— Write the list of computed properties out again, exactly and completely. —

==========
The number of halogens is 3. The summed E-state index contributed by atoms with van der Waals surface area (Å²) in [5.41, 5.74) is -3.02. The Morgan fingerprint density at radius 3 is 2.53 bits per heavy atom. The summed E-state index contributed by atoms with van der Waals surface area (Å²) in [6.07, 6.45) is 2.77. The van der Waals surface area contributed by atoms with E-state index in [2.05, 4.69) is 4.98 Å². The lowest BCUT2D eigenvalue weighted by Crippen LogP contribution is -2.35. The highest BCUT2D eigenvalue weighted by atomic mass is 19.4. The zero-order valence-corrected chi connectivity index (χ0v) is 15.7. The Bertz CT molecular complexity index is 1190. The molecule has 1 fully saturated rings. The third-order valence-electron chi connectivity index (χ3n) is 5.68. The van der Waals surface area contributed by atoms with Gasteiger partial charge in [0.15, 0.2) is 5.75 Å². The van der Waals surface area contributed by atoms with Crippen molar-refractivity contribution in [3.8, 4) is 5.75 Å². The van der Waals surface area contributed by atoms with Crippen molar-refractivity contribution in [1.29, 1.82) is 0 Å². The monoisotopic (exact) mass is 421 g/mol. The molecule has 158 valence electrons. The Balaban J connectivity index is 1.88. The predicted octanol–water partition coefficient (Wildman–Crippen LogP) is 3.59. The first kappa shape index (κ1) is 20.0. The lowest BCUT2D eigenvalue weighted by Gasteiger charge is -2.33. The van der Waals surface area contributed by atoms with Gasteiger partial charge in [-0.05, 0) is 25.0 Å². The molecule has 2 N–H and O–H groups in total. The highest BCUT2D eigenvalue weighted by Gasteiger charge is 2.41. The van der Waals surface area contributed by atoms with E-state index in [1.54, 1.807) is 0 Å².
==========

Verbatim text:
The number of halogens is 3. The summed E-state index contributed by atoms with van der Waals surface area (Å²) in [5.41, 5.74) is -3.02. The Morgan fingerprint density at radius 3 is 2.53 bits per heavy atom. The summed E-state index contributed by atoms with van der Waals surface area (Å²) in [6.07, 6.45) is 2.77. The van der Waals surface area contributed by atoms with E-state index in [2.05, 4.69) is 4.98 Å². The lowest BCUT2D eigenvalue weighted by Crippen LogP contribution is -2.35. The highest BCUT2D eigenvalue weighted by atomic mass is 19.4. The zero-order valence-corrected chi connectivity index (χ0v) is 15.7. The Bertz CT molecular complexity index is 1190. The molecule has 1 fully saturated rings. The third-order valence-electron chi connectivity index (χ3n) is 5.68. The van der Waals surface area contributed by atoms with Gasteiger partial charge in [0.15, 0.2) is 5.75 Å². The van der Waals surface area contributed by atoms with Crippen molar-refractivity contribution in [3.8, 4) is 5.75 Å². The van der Waals surface area contributed by atoms with Crippen molar-refractivity contribution in [1.29, 1.82) is 0 Å². The monoisotopic (exact) mass is 421 g/mol. The molecule has 158 valence electrons. The Balaban J connectivity index is 1.88. The predicted octanol–water partition coefficient (Wildman–Crippen LogP) is 3.59. The first kappa shape index (κ1) is 20.0. The lowest BCUT2D eigenvalue weighted by Gasteiger charge is -2.33. The van der Waals surface area contributed by atoms with Gasteiger partial charge in [-0.05, 0) is 25.0 Å². The molecule has 2 N–H and O–H groups in total. The highest BCUT2D eigenvalue weighted by Gasteiger charge is 2.41. The van der Waals surface area contributed by atoms with E-state index in [1.54, 1.807) is 0 Å².